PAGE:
"It was explained to the players exactly why," Porter said. "The name on the front [is what] matters, and we have 25 guys that will earn the right to have the name put on the back, and that will be the 25 men that will make this ballclub. It definitely was done by design. It's a message sent to them that it's all about the Astros."
The players were on board with the notion.
"Bo said we have to earn our names when we get to the big leagues," pitcher Rudy Owens said. "It makes sense and gives you something to look forward to."
Trainers err on side of caution as Ambriz rolls ankle
KISSIMMEE, Fla. -- The Astros saw their second minor injury of the spring when relief pitcher Hector Ambriz rolled his ankle during a drill. He was removed from the field to be examined by trainers and have the ankle taped.
"It's minor, but at the same time, we want to be careful this time of year," manager Bo Porter said. "They said it's a little tender, a little sore. He'll get treatment, and we'll re-evaluate him [Friday]."
Meanwhile, catcher Max Stassi, acquired in last week's trade with Oakland, was held out of drills for the second day in a row because of a strained oblique.
"We just want to be careful," Porter said. "He comes over here from Oakland, and it's something we knew about, but at the same time, it's too early in the spring to even push it. We're not close to playing games, and it allows us to get this thing healed so when he does get back on the field, he's ready to go."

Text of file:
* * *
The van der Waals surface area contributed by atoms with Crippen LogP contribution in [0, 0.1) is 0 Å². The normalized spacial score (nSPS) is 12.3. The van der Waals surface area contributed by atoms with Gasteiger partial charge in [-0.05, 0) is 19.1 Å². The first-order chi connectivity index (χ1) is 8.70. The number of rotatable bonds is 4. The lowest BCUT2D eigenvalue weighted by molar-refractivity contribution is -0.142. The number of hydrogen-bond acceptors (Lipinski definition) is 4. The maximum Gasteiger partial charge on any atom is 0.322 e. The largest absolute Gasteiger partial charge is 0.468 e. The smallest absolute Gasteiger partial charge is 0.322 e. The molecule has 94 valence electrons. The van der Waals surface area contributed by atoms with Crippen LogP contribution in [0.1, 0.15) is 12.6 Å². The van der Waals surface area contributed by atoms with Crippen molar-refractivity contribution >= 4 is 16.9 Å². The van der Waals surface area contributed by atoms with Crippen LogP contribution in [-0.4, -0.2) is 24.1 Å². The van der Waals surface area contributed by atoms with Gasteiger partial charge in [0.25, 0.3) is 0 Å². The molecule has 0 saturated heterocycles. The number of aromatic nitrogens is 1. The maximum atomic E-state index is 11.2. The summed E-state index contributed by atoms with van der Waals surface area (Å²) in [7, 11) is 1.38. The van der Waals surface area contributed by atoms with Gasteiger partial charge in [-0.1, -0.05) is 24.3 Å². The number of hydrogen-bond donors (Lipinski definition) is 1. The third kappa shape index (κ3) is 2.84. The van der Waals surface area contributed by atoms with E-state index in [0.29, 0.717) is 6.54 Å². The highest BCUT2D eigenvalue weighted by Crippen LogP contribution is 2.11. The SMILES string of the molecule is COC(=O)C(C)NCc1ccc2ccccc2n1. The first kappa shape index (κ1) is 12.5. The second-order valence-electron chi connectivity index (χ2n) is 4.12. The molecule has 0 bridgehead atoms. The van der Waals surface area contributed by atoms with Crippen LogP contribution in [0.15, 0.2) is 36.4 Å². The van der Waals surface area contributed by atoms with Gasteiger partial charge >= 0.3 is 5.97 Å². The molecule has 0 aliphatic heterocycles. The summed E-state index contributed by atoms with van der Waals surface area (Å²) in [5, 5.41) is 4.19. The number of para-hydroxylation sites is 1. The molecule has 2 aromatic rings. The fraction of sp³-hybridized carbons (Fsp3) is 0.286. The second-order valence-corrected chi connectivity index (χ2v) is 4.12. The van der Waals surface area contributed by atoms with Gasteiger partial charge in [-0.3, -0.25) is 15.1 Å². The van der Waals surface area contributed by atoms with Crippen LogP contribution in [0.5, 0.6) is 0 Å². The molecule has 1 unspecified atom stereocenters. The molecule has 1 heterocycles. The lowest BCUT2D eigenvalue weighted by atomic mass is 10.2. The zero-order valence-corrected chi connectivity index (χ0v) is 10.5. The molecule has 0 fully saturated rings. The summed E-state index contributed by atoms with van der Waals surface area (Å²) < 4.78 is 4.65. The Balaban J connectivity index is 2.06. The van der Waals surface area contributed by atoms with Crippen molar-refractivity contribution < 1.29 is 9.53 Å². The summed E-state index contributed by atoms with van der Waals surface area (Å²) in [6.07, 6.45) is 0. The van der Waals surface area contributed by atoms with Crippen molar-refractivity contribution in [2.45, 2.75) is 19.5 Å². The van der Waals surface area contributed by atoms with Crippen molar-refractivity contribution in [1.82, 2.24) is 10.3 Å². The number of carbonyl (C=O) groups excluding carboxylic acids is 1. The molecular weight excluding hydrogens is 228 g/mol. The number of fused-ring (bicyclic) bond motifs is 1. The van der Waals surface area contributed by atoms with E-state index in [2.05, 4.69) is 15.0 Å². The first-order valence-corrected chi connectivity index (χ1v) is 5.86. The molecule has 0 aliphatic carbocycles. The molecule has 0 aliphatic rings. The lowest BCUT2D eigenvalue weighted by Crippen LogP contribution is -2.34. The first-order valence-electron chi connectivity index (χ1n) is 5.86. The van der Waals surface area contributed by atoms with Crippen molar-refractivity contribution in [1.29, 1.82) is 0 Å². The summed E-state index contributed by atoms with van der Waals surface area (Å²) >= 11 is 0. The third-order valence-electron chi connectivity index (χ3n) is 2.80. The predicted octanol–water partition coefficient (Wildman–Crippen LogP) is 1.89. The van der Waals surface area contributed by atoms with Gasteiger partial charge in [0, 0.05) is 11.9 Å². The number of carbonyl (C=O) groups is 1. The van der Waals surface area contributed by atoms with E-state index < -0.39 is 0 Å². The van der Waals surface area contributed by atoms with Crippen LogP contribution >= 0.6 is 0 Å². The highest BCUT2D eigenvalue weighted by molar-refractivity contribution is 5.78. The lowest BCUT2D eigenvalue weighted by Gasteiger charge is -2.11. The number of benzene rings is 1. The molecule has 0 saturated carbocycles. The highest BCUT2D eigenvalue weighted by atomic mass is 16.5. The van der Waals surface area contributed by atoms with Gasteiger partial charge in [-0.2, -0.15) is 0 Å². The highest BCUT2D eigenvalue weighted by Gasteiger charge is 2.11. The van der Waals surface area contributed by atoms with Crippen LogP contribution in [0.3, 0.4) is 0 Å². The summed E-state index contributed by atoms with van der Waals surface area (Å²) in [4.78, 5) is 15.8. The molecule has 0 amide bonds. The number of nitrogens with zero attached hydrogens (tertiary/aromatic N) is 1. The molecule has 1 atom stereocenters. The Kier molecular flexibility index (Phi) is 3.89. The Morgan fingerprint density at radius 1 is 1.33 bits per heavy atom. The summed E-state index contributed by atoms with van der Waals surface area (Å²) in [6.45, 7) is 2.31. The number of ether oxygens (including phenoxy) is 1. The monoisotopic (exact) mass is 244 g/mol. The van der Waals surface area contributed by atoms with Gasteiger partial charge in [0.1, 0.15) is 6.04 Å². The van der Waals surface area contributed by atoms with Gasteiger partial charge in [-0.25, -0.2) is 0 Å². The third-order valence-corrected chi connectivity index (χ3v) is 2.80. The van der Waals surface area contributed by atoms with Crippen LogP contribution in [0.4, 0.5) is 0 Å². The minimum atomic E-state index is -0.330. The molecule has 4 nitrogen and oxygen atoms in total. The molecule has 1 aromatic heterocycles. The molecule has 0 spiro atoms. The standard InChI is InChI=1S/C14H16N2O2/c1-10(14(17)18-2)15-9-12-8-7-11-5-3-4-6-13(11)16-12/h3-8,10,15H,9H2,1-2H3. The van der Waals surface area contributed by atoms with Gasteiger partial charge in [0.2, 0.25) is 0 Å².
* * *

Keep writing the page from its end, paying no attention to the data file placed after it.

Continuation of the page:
Top prospects report early to camp
KISSIMMEE, Fla. -- Second baseman Delino DeShields Jr. and outfielder George Springer, a pair of former first-round picks who are at their second Major League camp, reported to Osceola County Stadium on Thursday, one day ahead of the reporting date for players.
"It was a long winter," DeShields said after signing autographs for fans. "I'm excited to see the new environment and meet the new people. There's been a lot of changes. It's different, but I like it."
DeShields Jr. will get the chance this spring to work with legendary basestealer Vince Coleman, who's joined the Astros' staff.
Coleman stole 752 bases in 13 seasons in the Major Leagues, and became the only player in history to steal more than 100 bases in three consecutive seasons when he was with St. Louis (1985-87). He will be an outfield/baserunning developmental specialist assigned to Class A Quad Cities.
DeShields Jr.'s eyes lit up when he found out Coleman would be in camp; the prospect stole 101 bases last year en route to being named Astros Minor League Player of the Year.
"He's here? That's cool," DeShields Jr. said. "I'll be excited to talk to him and meet him and stuff, and see what he's got under his sleeves."
Astros manager Bo Porter is going to great lengths to make sure there's good chemistry in the clubhouse. He encouraged the players to bring music into the clubhouse earlier this week, and he's going to start having food delivered to the clubhouse following workouts to encourage the players to hang around and talk.
"You want to make it a place they want to come," Porter said. "I explained to the guys, some of your best lessons of playing baseball are with your teammates after you're done with your workout and you're just sitting around and talking about baseball, sitting around and talking about the day, the game and other teams. You talk about each other's families. You get to know each other. As an organization, we have to provide the atmosphere that helps create that culture."